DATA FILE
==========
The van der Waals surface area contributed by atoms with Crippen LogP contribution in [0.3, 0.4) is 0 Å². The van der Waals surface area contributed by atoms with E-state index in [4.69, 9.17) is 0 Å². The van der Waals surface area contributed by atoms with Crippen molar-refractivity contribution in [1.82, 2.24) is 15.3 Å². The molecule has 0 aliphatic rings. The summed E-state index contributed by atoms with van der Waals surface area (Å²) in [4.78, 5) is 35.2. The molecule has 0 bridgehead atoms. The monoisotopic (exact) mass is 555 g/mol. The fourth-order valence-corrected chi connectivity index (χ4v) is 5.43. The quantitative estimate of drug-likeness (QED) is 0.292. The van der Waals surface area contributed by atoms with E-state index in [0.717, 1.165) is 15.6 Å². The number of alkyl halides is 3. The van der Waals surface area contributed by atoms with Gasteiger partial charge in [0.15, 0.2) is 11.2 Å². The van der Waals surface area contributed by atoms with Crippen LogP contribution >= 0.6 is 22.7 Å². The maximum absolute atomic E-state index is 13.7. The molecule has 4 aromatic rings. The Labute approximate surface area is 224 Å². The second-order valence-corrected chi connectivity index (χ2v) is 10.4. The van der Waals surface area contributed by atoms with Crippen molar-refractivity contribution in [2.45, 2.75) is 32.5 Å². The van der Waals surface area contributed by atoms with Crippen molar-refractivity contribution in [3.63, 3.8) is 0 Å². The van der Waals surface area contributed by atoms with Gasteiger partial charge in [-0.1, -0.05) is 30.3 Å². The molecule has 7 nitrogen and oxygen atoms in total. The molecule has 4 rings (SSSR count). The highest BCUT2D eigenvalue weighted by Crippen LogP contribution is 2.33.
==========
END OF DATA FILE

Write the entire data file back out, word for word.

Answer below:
The van der Waals surface area contributed by atoms with Crippen LogP contribution in [0.3, 0.4) is 0 Å². The van der Waals surface area contributed by atoms with E-state index in [4.69, 9.17) is 0 Å². The van der Waals surface area contributed by atoms with Crippen molar-refractivity contribution in [1.82, 2.24) is 15.3 Å². The molecule has 0 aliphatic rings. The summed E-state index contributed by atoms with van der Waals surface area (Å²) in [4.78, 5) is 35.2. The molecule has 0 bridgehead atoms. The monoisotopic (exact) mass is 555 g/mol. The fourth-order valence-corrected chi connectivity index (χ4v) is 5.43. The quantitative estimate of drug-likeness (QED) is 0.292. The van der Waals surface area contributed by atoms with E-state index in [0.717, 1.165) is 15.6 Å². The number of alkyl halides is 3. The van der Waals surface area contributed by atoms with Gasteiger partial charge in [0.15, 0.2) is 11.2 Å². The van der Waals surface area contributed by atoms with Crippen LogP contribution >= 0.6 is 22.7 Å². The maximum absolute atomic E-state index is 13.7. The molecule has 4 aromatic rings. The Labute approximate surface area is 224 Å². The second-order valence-corrected chi connectivity index (χ2v) is 10.4. The van der Waals surface area contributed by atoms with Crippen molar-refractivity contribution in [2.45, 2.75) is 32.5 Å². The van der Waals surface area contributed by atoms with Crippen molar-refractivity contribution in [3.63, 3.8) is 0 Å². The van der Waals surface area contributed by atoms with Gasteiger partial charge in [-0.1, -0.05) is 30.3 Å². The molecule has 7 nitrogen and oxygen atoms in total. The molecule has 4 rings (SSSR count). The highest BCUT2D eigenvalue weighted by Crippen LogP contribution is 2.33.